In SEC v. Apuzzo, the Second Circuit Court of Appeals recently lowered the pleading standard for aiding and abetting of securities fraud in SEC enforcement actions by reversing the District Court’s finding that proximate causation of the ultimate harm was required to establish substantial assistance.
When evaluating aiding and abetting claims, courts previously extended the proximate cause requirement that applies in litigation between private parties to SEC enforcement proceedings. The SEC’s complaint in Apuzzo outlined the details of a complex, but calculated, fraud scheme. The defendant-appellee, Joseph Apuzzo, was the CFO of an equipment manufacturer — Terex Corporation. The SEC claimed that Apuzzo aided and abetted primary federal securities law violations which stemmed from a fraudulent accounting scheme involving Terex and an equipment rental company with which Terex did business — URI Rentals, Inc. (“URI”). In its Complaint, the SEC alleged that Apuzzo assisted Terex and URI with executing bogus sale-leaseback transactions through which URI prematurely recognized revenue and inflated profits from its sales, participated in discussions and negotiations and had control over the final terms of the agreements at issue.
While the District Court acknowledged that the SEC’s allegations established that Apuzzo knowingly participated in the fraudulent transactions, the Court found this “mere awareness and approval” to be insufficient to demonstrate that Apuzzo proximately caused harm to URI. The Second Circuit, however, found that this awareness and approval fit squarely within the scope of conduct that aiding and abetting claims are designed to capture. Consequently, the Second Circuit held that to satisfy the “substantial assistance” prong of an aiding and abetting claim, the SEC need only allege that the defendant in some way associated himself with a fraudulent scheme and knowingly participated in that scheme. Thus, the Court completely removed the proximate cause requirement from SEC enforcement cases against aiders and abettors, finding that it served to frustrate — rather than further — the SEC’s enforcement mandate.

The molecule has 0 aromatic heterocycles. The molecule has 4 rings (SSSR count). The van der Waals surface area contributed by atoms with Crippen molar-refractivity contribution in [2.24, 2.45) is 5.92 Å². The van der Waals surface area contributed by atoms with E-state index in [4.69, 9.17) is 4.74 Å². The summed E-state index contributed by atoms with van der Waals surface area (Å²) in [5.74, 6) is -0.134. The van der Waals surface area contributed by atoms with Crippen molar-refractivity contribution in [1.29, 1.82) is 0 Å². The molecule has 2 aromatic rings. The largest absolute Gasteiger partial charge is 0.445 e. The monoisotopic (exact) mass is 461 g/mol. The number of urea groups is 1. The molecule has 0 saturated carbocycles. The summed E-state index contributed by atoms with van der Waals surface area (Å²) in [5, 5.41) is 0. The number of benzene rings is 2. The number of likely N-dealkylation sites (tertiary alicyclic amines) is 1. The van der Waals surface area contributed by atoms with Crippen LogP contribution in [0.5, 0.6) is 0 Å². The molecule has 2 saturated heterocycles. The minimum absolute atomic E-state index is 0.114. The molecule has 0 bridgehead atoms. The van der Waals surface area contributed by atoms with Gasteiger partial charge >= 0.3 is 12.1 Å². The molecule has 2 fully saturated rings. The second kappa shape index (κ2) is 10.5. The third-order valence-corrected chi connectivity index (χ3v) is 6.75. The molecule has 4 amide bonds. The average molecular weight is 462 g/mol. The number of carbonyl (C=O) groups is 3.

As a policy matter, it is in the SEC’s best interests for courts to apply a lower pleading bar for aiding and abetting liability. Now that the Second Circuit has clarified the standard for substantial assistance, and adopted a more flexible formula, this lower burden of proof may pave the way for more enforcement cases against aiders and abettors in the future. It remains to be seen whether under this new standard, secondary actors who knowingly, but marginally, participate in a fraud will be the target of enforcement actions. Since the Second Circuit’s decision, Apuzzo has filed a petition for rehearing en banc.
A more comprehensive analysis of the subject is available in an article previously published in Securities Law 360.